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The Christmas trees are being decorated, the cards are being made, the gifts are being wrapped and the Christmas songs are being sung.

The chaos that makes up this time of the year can be exciting and stressful. There is no time like this time of the year where the pace is full steam ahead and our energy levels are dwindling quickly. All the jolliness and festive mood can effect us and our children in more ways than we can count; some good and some not so good.

When we are mindful, we learn that it is ok to have the emotions that are swirling around in our heads.  What matters most is how we react to those swirling emotions. This week we will continue on our Christmas Mindfulness journey together!

This week’s task is to JUST BREATHE! Use the holiday season for conscious moments of calm and peace of mind. Find moments to take three conscious breaths a day. Each day, choose a different focus for those breaths. It could be to notice a certain colour during the breaths, smell, sound, etc. Take a moment to just enjoy what is happening around you!

Extra: Developing Mindfulness in the Classroom this month could also same your sanity.  Why not try some simple strategies that will calm the children and bring the gift of mindfulness into their lives.

#WeekOfGratitude -Memory Monday

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Today’s gratitude focus is on a good or happy memory. During times of difficulty, we can get overcome with unhappy memories and the spiral of focus is negative.

Today, take a deep breath and take a mindful moment to focus on happy memories. Dig deep and remember those times where you laughed, smiled and enjoyed the moment.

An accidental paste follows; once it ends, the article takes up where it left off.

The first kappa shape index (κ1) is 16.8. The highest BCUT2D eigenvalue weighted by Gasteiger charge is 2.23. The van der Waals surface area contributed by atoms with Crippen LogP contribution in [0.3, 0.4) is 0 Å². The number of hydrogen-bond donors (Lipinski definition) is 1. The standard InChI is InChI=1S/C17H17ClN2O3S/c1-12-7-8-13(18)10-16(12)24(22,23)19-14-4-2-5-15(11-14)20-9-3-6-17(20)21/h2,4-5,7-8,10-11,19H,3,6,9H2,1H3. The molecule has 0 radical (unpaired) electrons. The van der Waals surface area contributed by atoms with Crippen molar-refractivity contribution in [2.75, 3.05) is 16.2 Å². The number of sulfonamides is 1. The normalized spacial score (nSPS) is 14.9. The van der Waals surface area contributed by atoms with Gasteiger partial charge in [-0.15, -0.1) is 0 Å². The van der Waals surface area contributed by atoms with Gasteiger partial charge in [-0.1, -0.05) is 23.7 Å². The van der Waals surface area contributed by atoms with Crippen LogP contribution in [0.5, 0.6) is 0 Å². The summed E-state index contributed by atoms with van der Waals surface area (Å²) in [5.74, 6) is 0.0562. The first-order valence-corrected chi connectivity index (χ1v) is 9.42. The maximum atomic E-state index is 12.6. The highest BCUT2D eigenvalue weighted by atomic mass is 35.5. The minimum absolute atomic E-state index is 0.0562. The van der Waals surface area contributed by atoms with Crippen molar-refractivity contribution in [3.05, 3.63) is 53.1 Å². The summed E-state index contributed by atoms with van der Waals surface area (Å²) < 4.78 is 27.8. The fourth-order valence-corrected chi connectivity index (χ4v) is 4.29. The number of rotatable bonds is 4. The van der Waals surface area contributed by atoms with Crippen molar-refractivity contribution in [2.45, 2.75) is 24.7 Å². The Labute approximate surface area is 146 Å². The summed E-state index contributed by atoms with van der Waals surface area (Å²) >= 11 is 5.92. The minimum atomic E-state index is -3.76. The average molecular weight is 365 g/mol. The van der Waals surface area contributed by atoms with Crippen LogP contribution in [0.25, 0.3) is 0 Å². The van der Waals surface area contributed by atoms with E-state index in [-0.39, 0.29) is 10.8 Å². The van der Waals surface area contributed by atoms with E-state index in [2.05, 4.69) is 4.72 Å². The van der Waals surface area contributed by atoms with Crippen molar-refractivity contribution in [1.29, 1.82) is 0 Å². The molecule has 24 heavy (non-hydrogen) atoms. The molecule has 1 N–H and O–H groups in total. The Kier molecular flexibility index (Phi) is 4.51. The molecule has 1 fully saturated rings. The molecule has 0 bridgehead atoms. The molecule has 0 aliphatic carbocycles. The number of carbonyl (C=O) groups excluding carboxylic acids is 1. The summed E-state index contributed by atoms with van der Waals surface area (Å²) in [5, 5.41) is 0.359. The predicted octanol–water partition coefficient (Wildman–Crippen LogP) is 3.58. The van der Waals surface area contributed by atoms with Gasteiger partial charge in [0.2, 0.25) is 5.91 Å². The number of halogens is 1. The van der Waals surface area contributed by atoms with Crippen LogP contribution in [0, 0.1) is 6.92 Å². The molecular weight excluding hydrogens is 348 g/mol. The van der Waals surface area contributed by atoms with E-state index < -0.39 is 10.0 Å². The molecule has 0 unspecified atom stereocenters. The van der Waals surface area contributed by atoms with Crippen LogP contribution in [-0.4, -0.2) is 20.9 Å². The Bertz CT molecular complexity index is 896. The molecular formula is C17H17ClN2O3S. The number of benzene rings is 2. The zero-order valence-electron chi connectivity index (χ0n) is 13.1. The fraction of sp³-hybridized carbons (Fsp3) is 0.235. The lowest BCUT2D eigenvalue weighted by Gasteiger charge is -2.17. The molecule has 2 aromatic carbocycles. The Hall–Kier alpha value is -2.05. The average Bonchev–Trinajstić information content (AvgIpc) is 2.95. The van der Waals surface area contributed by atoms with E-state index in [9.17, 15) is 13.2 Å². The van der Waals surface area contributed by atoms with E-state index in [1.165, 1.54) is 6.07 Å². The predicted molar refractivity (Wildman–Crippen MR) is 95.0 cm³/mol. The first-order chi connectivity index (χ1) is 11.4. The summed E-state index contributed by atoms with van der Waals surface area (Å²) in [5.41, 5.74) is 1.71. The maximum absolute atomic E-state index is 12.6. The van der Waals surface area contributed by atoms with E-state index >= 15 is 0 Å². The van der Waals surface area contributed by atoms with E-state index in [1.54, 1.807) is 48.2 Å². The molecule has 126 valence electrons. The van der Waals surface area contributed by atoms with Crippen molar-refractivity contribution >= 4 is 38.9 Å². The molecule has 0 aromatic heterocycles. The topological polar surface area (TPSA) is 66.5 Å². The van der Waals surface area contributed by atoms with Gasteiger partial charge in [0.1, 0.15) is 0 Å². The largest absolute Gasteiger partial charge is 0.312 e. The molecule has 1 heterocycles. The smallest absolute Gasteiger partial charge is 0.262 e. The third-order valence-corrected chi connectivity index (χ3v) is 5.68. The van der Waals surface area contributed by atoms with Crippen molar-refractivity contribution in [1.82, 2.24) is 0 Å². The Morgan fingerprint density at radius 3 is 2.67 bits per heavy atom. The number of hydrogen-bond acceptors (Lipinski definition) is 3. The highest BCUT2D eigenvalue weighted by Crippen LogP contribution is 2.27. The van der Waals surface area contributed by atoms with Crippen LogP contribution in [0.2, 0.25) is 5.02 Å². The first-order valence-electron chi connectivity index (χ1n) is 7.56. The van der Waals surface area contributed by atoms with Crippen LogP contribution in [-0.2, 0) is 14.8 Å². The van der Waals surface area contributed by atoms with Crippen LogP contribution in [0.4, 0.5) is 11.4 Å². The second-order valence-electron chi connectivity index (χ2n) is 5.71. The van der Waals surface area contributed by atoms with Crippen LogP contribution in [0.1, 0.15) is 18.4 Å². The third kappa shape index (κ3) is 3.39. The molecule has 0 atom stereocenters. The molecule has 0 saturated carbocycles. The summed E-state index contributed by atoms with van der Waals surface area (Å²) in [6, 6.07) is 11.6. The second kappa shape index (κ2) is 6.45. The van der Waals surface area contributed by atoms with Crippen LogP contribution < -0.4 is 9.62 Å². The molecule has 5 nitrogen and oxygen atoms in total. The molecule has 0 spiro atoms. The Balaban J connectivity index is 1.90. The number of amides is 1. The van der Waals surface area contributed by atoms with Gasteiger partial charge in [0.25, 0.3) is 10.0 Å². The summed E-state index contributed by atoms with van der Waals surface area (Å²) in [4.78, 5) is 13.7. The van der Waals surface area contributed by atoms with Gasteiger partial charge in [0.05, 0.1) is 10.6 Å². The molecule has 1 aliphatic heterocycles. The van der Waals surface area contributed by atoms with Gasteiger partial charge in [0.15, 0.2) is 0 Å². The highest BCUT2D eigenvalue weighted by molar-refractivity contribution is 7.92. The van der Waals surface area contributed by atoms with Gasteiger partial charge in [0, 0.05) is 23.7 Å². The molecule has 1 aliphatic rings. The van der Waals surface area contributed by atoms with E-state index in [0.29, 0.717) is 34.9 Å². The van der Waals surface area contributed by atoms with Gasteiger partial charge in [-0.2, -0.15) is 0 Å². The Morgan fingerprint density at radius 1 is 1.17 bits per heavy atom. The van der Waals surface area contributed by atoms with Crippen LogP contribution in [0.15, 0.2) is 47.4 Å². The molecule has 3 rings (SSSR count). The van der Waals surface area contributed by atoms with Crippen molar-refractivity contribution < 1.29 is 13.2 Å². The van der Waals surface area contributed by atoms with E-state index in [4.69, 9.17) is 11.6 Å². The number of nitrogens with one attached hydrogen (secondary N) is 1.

Share that memory with people. It can be face to face or through social media. It doesn’t matter except to spread happiness!

Classroom Tips:
#WeekOfGratitude
Mindful Gratitude

Gratitude Meditation:

#WeekOfGratitude

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It has been a turbulent year across the world, to say the least. The anxieties of children and adults have been at an all time high. Somehow, in the mist of this upset and confusion, negativity can start to spiral out of control leaving us in a state of disparity and we loose sight of what is good in our lives.

Sometimes, we just need to STOP and count our blessings. We have lots to be thankful for.

Thus, I declare the week of 21st November #WeekOfGratitude!
Exploring and celebrating gratitude allows us and our children to mindful consider the good things in life in a variety of ways. Supporting and encouraging the development of the “bright side of life” gives us the ability to evaluate life with more balance. Life is made of up good and bad things.